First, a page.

Jeanne de Clisson: vanished, or faded?

When I posted the Jeanne de Clisson entry to the RP Facebook Page, detail-oriented reader Tim O’Neill forcefully argued that my interpretation was incorrect – you can read the thread here, but the main thing he took issue with was this image:


Which, if you look at the entry right now, you’ll see has been replaced with this image:



Tim argued that there vanished wasn’t the right characterization, as we do know some things about her later life (which I’d included in the footnotes, but not the imagery):

  • She married an English military commander named Walter Bently (sometimes spelled Bentley).
  • Bently continued warring against the French – the conflicts in general would continue for a century, as the Hundred Years War, although the wars of Breton succession would end earlier.
  • Bently took many of her Brittany holdings as dowry.
  • Jeanne was given some lands in Brittany.
  • Jeanne settled in Hennebont, in Brittany.
  • She died three years after her marriage to Bently.
  • Her son (Olivier V, the curly-haired boy in the story) then went on to quite the military prestige of his own – which is notable, if tangential.

That’s all the information that seems to be out there. It does not answer why or when she stopped her piracy, how she died, or what her attitude was towards the French or English at the end of the life. No writing from her survives (I don’t know if she was even literate), and the extent of her historical deeds – what is fact and what is fiction – remains unknown. In the absence of those facts, and without any existing record from her about her life, centuries of legends grew around her story.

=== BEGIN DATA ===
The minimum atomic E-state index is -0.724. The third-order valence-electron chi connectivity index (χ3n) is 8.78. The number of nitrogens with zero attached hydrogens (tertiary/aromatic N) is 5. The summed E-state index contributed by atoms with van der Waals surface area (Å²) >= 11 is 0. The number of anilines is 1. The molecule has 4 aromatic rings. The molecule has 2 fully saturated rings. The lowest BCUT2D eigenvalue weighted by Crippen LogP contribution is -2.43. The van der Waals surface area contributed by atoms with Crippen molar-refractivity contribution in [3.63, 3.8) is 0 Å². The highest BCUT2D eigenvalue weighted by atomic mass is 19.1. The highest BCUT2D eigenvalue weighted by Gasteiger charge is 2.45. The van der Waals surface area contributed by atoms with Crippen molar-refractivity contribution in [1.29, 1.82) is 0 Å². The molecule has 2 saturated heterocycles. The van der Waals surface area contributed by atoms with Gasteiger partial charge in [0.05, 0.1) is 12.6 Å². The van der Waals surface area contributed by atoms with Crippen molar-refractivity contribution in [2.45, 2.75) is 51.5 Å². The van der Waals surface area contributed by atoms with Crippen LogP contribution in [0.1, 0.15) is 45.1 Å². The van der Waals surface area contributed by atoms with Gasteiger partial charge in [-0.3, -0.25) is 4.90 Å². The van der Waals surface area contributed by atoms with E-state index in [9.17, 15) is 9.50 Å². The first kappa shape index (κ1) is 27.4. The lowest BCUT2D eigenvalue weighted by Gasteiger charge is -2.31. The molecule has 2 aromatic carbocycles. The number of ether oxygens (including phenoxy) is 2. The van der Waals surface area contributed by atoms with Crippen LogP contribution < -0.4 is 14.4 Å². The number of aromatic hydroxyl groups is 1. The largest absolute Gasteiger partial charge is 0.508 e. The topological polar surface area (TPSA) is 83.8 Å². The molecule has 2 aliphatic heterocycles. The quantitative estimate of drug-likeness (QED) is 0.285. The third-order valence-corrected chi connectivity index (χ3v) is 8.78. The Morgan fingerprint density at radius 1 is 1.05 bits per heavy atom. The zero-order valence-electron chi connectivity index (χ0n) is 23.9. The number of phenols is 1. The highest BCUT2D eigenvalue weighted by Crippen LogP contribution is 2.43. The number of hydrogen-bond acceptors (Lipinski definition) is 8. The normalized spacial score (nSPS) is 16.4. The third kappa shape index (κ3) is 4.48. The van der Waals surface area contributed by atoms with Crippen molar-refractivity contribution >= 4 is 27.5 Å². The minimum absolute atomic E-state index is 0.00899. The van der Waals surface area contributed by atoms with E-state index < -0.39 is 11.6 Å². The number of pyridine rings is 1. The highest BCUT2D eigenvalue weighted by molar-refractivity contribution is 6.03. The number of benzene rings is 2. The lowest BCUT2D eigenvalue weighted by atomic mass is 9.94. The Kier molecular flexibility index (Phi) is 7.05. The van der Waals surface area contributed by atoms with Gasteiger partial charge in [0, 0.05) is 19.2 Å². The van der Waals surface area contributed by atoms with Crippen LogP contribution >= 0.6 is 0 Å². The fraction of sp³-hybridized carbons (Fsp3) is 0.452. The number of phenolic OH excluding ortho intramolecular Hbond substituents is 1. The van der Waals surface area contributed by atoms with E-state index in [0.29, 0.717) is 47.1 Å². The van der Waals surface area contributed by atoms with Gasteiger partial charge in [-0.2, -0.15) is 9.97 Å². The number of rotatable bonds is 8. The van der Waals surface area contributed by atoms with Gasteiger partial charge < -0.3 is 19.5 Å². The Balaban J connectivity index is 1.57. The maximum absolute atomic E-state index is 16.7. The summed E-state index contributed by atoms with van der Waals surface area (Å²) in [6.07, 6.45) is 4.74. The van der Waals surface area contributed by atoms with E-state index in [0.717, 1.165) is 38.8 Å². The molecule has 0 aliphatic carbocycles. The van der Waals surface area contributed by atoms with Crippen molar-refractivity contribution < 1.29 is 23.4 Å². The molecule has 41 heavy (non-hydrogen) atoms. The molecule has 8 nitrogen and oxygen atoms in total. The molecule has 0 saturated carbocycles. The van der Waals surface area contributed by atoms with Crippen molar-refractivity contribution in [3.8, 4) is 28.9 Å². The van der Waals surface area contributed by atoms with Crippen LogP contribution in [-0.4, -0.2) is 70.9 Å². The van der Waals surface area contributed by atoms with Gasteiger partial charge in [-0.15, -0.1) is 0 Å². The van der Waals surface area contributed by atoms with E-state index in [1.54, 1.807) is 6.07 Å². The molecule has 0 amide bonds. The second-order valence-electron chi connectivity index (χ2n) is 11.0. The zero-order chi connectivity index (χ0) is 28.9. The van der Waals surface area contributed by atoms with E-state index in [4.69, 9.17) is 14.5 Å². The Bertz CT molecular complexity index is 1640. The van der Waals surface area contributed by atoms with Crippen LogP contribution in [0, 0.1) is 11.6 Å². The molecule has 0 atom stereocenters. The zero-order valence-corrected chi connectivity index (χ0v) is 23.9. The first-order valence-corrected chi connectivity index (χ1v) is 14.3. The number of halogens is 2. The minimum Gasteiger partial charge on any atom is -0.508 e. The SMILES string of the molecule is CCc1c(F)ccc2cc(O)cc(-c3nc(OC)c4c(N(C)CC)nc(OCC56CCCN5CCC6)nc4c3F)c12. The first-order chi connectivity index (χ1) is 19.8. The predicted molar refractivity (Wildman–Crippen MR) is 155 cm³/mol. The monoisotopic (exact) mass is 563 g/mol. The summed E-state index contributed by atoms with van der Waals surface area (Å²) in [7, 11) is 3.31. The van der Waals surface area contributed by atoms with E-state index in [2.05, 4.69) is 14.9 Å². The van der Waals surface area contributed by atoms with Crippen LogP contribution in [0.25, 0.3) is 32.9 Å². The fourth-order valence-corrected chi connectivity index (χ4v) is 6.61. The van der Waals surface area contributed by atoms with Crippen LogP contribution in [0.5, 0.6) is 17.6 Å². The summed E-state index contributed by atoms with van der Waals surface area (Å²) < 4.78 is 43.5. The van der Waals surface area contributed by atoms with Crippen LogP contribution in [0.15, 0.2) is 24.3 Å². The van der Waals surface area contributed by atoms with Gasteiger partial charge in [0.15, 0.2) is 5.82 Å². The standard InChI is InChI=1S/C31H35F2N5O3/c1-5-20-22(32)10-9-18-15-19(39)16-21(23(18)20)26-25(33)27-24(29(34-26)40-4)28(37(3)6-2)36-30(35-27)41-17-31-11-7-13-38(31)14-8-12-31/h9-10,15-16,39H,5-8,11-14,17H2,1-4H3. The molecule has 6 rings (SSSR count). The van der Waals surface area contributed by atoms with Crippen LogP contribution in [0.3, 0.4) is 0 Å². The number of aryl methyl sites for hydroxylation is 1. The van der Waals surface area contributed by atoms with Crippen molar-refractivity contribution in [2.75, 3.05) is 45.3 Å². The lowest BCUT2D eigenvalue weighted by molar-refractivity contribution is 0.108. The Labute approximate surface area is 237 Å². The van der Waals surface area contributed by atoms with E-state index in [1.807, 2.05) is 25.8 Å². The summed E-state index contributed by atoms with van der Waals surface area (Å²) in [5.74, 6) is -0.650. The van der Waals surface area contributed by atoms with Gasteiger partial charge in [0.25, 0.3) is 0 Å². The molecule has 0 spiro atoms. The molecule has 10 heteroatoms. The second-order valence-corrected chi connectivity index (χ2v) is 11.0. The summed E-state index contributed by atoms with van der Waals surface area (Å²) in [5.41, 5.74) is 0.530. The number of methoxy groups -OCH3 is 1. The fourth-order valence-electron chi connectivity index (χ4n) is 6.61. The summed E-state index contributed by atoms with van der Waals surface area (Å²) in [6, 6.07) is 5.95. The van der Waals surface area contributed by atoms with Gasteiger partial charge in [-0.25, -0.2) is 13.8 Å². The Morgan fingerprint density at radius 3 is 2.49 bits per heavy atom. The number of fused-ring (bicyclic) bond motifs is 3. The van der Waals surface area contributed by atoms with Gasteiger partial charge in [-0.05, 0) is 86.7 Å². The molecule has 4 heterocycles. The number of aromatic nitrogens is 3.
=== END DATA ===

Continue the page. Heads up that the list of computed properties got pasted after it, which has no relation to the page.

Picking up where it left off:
I characterized the trajectory of her abruptly stopping, marrying, dying, and becoming a tall tale as “vanishing into the fog of history,” but “fading from the stage of history” is probably more accurate. And thus I’ve amended it, and Tim gets a Nog Prize for calling me out on it.

As with any entry, there are minor details I’ve left out, because I’ve sought to streamline her story. If you want more information, the Wikipedia entry for her is pretty decent, although I had trouble tracking down many of its claims. It is not in the purview of this project to provide an encyclopedic accounting of every detail of the lives of the people it covers – that’s what encyclopedias are for. This is more about giving a glimpse about what a movie about their lives might look like. That approach won’t be for everyone, and that’s okay. The Internet is a big place, it can accommodate a lot of approaches.

2 Responses to “Jeanne de Clisson: vanished, or faded?”

  1. Honna St John

    I love you AND the stories and facts you bring to our attention. Thanks for all of your hard work!